Chevron (CVX 0.53%) has been an outstanding stock this year. Shares of the oil giant have gained more than 30% in a year when the S&P 500 has lost nearly 10% of its value. The company is capitalizing on higher oil and gas prices, enabling it to produce a gusher of free cash flow.
That's giving Chevron more money to allocate on behalf of its investors. The oil company continues to do a great job utilizing its cash to grow value for shareholders. Here are four ways it uses its cash to benefit investors.
A long history of raises
Chevron's CFO, Pierre Breber, discussed the company's success in delivering on its financial priorities during the second-quarter conference call. The CFO noted that "the first financial priority is to grow the dividend." He pointed out, "We've done that for 35 consecutive years, increased it 6% earlier this year. It's up 20% since right before COVID, and it's doubled since 2010."
That's a stellar track record for any company, let alone one operating in the volatile oil sector. Chevron is one of only 65 S&P 500 listed companies -- and one of two energy stocks -- that have increased its dividend for more than 25 straight years, earning it the distinction of a Dividend Aristocrat. These haven't been token increases either. Breber noted that the company doubled its dividend payment over the last decade, which has been an extremely volatile period for oil prices.
Investing in growing the business
Breber stated that the second priority is "to invest and grow both traditional and new energy." The company has significantly ramped its investments this year, spending 80% more in the first half than it did in the year-ago period. These investments grew its production in the high-margin Permian Basin by 15% over the past year, enabling it to provide the country with more oil when it needed it. Chevron also approved developing its Ballymore project in the Gulf of Mexico to supply more oil in the coming years.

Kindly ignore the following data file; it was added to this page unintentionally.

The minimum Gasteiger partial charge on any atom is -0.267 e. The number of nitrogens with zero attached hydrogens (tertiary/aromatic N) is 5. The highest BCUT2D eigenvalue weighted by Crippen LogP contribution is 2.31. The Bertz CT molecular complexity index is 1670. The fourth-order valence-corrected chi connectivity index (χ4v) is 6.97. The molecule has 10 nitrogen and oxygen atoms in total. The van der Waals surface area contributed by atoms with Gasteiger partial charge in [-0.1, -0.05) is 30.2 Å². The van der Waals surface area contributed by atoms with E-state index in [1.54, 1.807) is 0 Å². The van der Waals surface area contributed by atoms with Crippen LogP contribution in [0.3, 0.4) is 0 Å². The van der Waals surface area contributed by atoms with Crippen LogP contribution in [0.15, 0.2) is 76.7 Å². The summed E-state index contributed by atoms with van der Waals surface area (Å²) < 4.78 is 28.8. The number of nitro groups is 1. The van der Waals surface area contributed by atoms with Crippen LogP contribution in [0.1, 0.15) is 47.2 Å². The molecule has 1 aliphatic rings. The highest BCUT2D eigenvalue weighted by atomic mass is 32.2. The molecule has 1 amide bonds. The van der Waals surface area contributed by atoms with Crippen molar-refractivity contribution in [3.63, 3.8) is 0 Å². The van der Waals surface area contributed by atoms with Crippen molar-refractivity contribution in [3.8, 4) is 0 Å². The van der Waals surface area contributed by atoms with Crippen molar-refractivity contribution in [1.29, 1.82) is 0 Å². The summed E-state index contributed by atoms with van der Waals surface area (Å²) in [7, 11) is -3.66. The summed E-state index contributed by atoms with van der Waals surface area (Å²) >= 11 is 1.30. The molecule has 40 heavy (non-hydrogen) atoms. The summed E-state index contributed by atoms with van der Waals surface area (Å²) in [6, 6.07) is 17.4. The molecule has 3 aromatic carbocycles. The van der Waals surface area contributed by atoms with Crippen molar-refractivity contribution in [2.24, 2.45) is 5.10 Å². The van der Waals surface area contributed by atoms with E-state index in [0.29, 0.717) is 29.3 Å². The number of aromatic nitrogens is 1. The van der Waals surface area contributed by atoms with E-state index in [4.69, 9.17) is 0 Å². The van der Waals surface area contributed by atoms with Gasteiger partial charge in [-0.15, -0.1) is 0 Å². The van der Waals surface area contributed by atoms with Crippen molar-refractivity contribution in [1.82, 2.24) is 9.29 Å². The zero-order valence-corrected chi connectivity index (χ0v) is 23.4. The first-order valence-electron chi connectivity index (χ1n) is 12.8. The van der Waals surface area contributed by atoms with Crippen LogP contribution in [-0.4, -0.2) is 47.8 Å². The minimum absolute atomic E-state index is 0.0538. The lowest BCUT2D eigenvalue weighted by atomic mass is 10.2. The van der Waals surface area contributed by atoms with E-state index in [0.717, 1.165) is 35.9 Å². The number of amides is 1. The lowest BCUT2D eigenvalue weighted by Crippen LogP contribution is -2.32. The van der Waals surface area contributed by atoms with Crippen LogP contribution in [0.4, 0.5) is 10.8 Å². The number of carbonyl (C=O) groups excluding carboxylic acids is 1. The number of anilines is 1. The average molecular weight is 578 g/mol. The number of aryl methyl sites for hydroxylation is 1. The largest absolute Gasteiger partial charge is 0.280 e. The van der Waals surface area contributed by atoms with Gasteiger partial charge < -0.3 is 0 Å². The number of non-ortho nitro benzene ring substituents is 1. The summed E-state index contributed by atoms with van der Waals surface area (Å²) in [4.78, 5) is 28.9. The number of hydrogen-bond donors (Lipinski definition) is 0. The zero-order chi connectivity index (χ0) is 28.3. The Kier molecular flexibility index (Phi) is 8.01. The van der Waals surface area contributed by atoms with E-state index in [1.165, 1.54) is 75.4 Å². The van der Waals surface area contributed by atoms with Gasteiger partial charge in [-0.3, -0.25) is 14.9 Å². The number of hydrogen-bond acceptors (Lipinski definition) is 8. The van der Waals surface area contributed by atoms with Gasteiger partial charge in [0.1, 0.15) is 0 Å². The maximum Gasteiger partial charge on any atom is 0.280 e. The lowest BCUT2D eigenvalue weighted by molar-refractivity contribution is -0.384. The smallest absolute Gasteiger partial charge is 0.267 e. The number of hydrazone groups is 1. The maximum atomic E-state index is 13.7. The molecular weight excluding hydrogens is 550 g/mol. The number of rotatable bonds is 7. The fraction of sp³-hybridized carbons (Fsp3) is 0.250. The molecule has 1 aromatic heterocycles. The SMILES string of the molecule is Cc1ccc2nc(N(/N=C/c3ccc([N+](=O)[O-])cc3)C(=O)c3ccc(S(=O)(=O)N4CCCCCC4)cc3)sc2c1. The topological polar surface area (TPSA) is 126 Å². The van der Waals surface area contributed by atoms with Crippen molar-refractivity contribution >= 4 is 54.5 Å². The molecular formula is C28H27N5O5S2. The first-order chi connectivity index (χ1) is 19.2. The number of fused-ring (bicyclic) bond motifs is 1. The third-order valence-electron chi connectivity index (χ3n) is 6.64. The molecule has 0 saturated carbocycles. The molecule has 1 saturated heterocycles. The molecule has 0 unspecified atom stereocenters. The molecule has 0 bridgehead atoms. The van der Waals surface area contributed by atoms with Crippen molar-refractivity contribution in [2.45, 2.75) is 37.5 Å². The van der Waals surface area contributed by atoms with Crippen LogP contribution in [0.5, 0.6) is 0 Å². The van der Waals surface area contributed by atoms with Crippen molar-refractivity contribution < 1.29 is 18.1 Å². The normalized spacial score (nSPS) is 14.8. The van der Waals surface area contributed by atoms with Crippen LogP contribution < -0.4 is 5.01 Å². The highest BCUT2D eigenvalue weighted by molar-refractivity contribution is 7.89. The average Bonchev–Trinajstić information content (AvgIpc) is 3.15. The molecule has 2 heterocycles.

Chevron has also grown its low-carbon businesses to start supplying the country with the energy it will need in the future. It's now one of the country's leading producers of renewable fuels after spending more than $3 billion to buy Renewable Energy Group. Chevron also partnered with Bunge on a renewable fuels joint venture and has started advancing its carbon capture and storage business. These investments could pay big dividends for investors down the road as the country transitions to lower carbon fuel sources.
Maintaining a strong financial profile
Breber noted that "the third is to maintain a strong balance sheet." He pointed out that the company paid down debt for the fifth straight quarter. As a result, its net debt ratio is down to 8%. "That's well below our mid-cycle guidance of 20% to 25%," according to Breber.
By strengthening its balance sheet, Chevron will have more financial flexibility in the future. It will allow the oil company to utilize its excess debt capacity to continue investing and returning cash to shareholders if oil prices slump. It also positions the company to capitalize on potential acquisition opportunities should they emerge.
Steadily reducing the share count
Finally, Breber said, " When we have cash in excess of those first three priorities, we buy back shares, and we intend to do it ratably over the cycle." The CFO noted that the company had repurchased almost $60 billion of its stock over the last two decades, purchasing it at an average price of around $90 a share. That's well below the current price in the $150s.
Breber noted that Chevron recently boosted its share repurchase guidance to $15 billion a year. That's enough to retire 1% of its outstanding shares each quarter. The company expects to maintain that repurchase rate even as oil prices cool off. Breber stated that Chevron intends to "lever back up our balance sheet closer to that 20% to 25% guidance range" by taking on debt to continue repurchasing shares so that it can take advantage of lower prices in the future.
A four-way focused on creating shareholder value
Chevron uses its oil-fueled cash flows to pay a steadily rising dividend, strategically expand its operations, maintain a fortress-like balance sheet, and repurchase shares. This four-fold approach should enrich its investors over the long term. The company's strategy makes it stand out in the oil patch, where many of its peers are more focused on growing their size than growing shareholder value.